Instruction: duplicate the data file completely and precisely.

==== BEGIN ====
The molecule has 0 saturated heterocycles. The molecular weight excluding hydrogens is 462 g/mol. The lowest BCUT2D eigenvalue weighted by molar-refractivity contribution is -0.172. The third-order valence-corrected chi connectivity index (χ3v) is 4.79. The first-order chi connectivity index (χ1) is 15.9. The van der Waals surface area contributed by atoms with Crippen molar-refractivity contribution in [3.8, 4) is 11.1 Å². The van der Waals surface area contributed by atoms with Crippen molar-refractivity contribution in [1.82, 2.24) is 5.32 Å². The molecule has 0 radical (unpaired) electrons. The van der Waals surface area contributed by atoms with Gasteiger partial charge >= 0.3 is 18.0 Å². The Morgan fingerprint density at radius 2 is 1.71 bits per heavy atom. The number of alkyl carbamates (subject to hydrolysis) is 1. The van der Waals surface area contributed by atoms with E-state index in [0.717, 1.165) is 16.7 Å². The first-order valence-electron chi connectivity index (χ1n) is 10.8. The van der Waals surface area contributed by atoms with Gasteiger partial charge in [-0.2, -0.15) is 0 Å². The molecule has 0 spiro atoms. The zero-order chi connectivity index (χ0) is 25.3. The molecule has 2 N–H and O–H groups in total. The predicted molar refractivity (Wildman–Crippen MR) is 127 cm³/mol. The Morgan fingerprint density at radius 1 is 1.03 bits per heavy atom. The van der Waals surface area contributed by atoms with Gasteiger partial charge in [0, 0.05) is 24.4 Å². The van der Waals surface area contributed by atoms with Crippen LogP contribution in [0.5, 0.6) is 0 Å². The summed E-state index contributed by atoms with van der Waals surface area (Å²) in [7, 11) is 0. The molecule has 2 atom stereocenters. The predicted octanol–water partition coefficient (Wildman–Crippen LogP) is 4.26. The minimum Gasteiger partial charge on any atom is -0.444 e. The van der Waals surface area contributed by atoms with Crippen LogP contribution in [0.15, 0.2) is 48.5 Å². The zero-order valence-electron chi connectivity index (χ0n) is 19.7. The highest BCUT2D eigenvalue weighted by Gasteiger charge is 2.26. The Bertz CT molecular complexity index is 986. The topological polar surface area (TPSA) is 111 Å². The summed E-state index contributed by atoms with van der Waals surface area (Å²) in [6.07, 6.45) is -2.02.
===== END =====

The molecule has 0 saturated heterocycles. The molecular weight excluding hydrogens is 462 g/mol. The lowest BCUT2D eigenvalue weighted by molar-refractivity contribution is -0.172. The third-order valence-corrected chi connectivity index (χ3v) is 4.79. The first-order chi connectivity index (χ1) is 15.9. The van der Waals surface area contributed by atoms with Crippen molar-refractivity contribution in [3.8, 4) is 11.1 Å². The van der Waals surface area contributed by atoms with Crippen molar-refractivity contribution in [1.82, 2.24) is 5.32 Å². The molecule has 0 radical (unpaired) electrons. The van der Waals surface area contributed by atoms with Gasteiger partial charge >= 0.3 is 18.0 Å². The Morgan fingerprint density at radius 2 is 1.71 bits per heavy atom. The number of alkyl carbamates (subject to hydrolysis) is 1. The van der Waals surface area contributed by atoms with E-state index in [0.717, 1.165) is 16.7 Å². The first-order valence-electron chi connectivity index (χ1n) is 10.8. The van der Waals surface area contributed by atoms with Gasteiger partial charge in [-0.2, -0.15) is 0 Å². The molecule has 0 spiro atoms. The zero-order chi connectivity index (χ0) is 25.3. The molecule has 2 N–H and O–H groups in total. The predicted molar refractivity (Wildman–Crippen MR) is 127 cm³/mol. The Morgan fingerprint density at radius 1 is 1.03 bits per heavy atom. The van der Waals surface area contributed by atoms with Gasteiger partial charge in [0, 0.05) is 24.4 Å². The van der Waals surface area contributed by atoms with Crippen LogP contribution in [0.5, 0.6) is 0 Å². The summed E-state index contributed by atoms with van der Waals surface area (Å²) in [7, 11) is 0. The molecule has 2 atom stereocenters. The predicted octanol–water partition coefficient (Wildman–Crippen LogP) is 4.26. The minimum Gasteiger partial charge on any atom is -0.444 e. The van der Waals surface area contributed by atoms with Crippen LogP contribution in [0.15, 0.2) is 48.5 Å². The zero-order valence-electron chi connectivity index (χ0n) is 19.7. The highest BCUT2D eigenvalue weighted by Gasteiger charge is 2.26. The Bertz CT molecular complexity index is 986. The topological polar surface area (TPSA) is 111 Å². The summed E-state index contributed by atoms with van der Waals surface area (Å²) in [6.07, 6.45) is -2.02.